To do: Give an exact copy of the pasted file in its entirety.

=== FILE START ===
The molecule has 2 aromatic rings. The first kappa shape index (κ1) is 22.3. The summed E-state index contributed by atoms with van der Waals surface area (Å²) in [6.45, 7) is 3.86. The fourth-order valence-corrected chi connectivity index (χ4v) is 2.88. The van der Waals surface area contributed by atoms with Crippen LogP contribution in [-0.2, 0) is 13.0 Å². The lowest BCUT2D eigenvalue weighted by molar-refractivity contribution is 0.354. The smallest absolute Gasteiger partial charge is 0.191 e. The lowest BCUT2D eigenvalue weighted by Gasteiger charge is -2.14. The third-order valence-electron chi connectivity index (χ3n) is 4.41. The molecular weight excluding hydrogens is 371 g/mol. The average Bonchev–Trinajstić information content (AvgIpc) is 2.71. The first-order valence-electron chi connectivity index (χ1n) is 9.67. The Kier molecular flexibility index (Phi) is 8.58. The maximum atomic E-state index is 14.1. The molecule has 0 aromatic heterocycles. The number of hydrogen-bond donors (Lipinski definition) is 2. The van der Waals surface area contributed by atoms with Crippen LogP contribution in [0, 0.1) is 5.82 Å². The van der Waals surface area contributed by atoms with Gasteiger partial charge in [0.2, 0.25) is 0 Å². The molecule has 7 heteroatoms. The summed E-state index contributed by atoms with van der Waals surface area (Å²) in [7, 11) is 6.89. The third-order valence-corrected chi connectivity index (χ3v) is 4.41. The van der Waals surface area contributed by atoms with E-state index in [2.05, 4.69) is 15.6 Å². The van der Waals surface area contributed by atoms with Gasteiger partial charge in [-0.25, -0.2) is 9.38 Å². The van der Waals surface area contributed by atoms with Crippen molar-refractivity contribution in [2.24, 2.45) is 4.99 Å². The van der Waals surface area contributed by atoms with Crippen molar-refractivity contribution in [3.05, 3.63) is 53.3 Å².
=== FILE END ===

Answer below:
The molecule has 2 aromatic rings. The first kappa shape index (κ1) is 22.3. The summed E-state index contributed by atoms with van der Waals surface area (Å²) in [6.45, 7) is 3.86. The fourth-order valence-corrected chi connectivity index (χ4v) is 2.88. The van der Waals surface area contributed by atoms with Crippen LogP contribution in [-0.2, 0) is 13.0 Å². The lowest BCUT2D eigenvalue weighted by molar-refractivity contribution is 0.354. The smallest absolute Gasteiger partial charge is 0.191 e. The lowest BCUT2D eigenvalue weighted by Gasteiger charge is -2.14. The third-order valence-electron chi connectivity index (χ3n) is 4.41. The molecular weight excluding hydrogens is 371 g/mol. The average Bonchev–Trinajstić information content (AvgIpc) is 2.71. The first-order valence-electron chi connectivity index (χ1n) is 9.67. The Kier molecular flexibility index (Phi) is 8.58. The maximum atomic E-state index is 14.1. The molecule has 0 aromatic heterocycles. The number of hydrogen-bond donors (Lipinski definition) is 2. The van der Waals surface area contributed by atoms with Crippen LogP contribution in [0, 0.1) is 5.82 Å². The van der Waals surface area contributed by atoms with Gasteiger partial charge in [0.2, 0.25) is 0 Å². The molecule has 7 heteroatoms. The summed E-state index contributed by atoms with van der Waals surface area (Å²) in [7, 11) is 6.89. The third-order valence-corrected chi connectivity index (χ3v) is 4.41. The van der Waals surface area contributed by atoms with E-state index in [2.05, 4.69) is 15.6 Å². The van der Waals surface area contributed by atoms with Gasteiger partial charge in [-0.25, -0.2) is 9.38 Å². The van der Waals surface area contributed by atoms with Crippen molar-refractivity contribution in [2.24, 2.45) is 4.99 Å². The van der Waals surface area contributed by atoms with Crippen molar-refractivity contribution in [3.05, 3.63) is 53.3 Å².